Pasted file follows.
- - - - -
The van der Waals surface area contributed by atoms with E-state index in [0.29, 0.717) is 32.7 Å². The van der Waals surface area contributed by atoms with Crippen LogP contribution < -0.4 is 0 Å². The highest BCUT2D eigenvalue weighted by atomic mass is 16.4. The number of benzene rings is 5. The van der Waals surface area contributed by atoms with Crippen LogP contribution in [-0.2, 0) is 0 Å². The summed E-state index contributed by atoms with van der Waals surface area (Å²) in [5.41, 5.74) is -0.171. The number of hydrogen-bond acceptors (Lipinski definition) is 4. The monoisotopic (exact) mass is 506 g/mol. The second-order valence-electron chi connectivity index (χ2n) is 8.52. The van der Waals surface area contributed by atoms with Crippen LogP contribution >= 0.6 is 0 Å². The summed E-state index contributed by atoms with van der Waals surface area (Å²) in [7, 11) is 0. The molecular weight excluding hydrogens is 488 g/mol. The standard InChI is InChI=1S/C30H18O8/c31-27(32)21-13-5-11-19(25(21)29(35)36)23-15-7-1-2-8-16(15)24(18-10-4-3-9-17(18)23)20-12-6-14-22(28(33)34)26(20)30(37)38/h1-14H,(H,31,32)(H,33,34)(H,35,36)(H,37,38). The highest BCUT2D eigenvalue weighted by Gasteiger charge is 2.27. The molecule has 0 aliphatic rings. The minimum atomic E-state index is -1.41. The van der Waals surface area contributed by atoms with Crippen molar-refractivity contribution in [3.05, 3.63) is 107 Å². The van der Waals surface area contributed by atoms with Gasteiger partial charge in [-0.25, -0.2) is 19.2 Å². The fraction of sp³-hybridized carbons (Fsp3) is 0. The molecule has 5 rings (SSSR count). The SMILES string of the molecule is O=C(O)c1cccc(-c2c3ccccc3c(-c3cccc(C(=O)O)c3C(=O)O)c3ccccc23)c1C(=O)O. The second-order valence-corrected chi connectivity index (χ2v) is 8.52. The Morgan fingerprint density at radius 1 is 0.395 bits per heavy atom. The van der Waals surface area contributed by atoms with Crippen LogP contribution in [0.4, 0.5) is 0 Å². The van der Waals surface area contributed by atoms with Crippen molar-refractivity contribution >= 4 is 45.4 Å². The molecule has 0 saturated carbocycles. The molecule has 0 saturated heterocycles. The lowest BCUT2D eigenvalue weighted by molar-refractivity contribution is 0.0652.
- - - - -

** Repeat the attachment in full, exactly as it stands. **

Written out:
The van der Waals surface area contributed by atoms with E-state index in [0.29, 0.717) is 32.7 Å². The van der Waals surface area contributed by atoms with Crippen LogP contribution < -0.4 is 0 Å². The highest BCUT2D eigenvalue weighted by atomic mass is 16.4. The number of benzene rings is 5. The van der Waals surface area contributed by atoms with Crippen LogP contribution in [-0.2, 0) is 0 Å². The summed E-state index contributed by atoms with van der Waals surface area (Å²) in [5.41, 5.74) is -0.171. The number of hydrogen-bond acceptors (Lipinski definition) is 4. The monoisotopic (exact) mass is 506 g/mol. The second-order valence-electron chi connectivity index (χ2n) is 8.52. The van der Waals surface area contributed by atoms with Crippen LogP contribution >= 0.6 is 0 Å². The summed E-state index contributed by atoms with van der Waals surface area (Å²) in [7, 11) is 0. The molecular weight excluding hydrogens is 488 g/mol. The standard InChI is InChI=1S/C30H18O8/c31-27(32)21-13-5-11-19(25(21)29(35)36)23-15-7-1-2-8-16(15)24(18-10-4-3-9-17(18)23)20-12-6-14-22(28(33)34)26(20)30(37)38/h1-14H,(H,31,32)(H,33,34)(H,35,36)(H,37,38). The highest BCUT2D eigenvalue weighted by Gasteiger charge is 2.27. The molecule has 0 aliphatic rings. The minimum atomic E-state index is -1.41. The van der Waals surface area contributed by atoms with Crippen molar-refractivity contribution in [3.05, 3.63) is 107 Å². The van der Waals surface area contributed by atoms with Gasteiger partial charge in [-0.25, -0.2) is 19.2 Å². The fraction of sp³-hybridized carbons (Fsp3) is 0. The molecule has 5 rings (SSSR count). The SMILES string of the molecule is O=C(O)c1cccc(-c2c3ccccc3c(-c3cccc(C(=O)O)c3C(=O)O)c3ccccc23)c1C(=O)O. The second-order valence-corrected chi connectivity index (χ2v) is 8.52. The Morgan fingerprint density at radius 1 is 0.395 bits per heavy atom. The van der Waals surface area contributed by atoms with Crippen LogP contribution in [0.4, 0.5) is 0 Å². The van der Waals surface area contributed by atoms with Crippen molar-refractivity contribution >= 4 is 45.4 Å². The molecule has 0 saturated carbocycles. The molecule has 0 saturated heterocycles. The lowest BCUT2D eigenvalue weighted by molar-refractivity contribution is 0.0652.